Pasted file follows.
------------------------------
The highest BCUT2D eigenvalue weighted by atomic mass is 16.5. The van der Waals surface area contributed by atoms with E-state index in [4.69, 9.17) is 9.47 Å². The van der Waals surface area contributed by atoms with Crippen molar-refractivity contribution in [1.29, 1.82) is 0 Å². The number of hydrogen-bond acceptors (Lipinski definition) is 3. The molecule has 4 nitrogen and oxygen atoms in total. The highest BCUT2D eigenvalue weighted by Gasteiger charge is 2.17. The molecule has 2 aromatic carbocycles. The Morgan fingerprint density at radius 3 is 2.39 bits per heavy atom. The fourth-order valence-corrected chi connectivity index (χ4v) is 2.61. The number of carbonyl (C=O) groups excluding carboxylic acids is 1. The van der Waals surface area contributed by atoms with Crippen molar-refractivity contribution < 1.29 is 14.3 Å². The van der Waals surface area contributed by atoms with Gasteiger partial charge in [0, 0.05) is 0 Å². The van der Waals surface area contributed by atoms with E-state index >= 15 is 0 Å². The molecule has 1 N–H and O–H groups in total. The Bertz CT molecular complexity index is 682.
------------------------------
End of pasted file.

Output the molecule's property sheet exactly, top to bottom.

The highest BCUT2D eigenvalue weighted by atomic mass is 16.5. The van der Waals surface area contributed by atoms with E-state index in [4.69, 9.17) is 9.47 Å². The van der Waals surface area contributed by atoms with Crippen molar-refractivity contribution in [1.29, 1.82) is 0 Å². The number of hydrogen-bond acceptors (Lipinski definition) is 3. The molecule has 4 nitrogen and oxygen atoms in total. The highest BCUT2D eigenvalue weighted by Gasteiger charge is 2.17. The molecule has 2 aromatic carbocycles. The Morgan fingerprint density at radius 3 is 2.39 bits per heavy atom. The fourth-order valence-corrected chi connectivity index (χ4v) is 2.61. The number of carbonyl (C=O) groups excluding carboxylic acids is 1. The van der Waals surface area contributed by atoms with Crippen molar-refractivity contribution < 1.29 is 14.3 Å². The van der Waals surface area contributed by atoms with Gasteiger partial charge in [0, 0.05) is 0 Å². The van der Waals surface area contributed by atoms with E-state index >= 15 is 0 Å². The molecule has 1 N–H and O–H groups in total. The Bertz CT molecular complexity index is 682.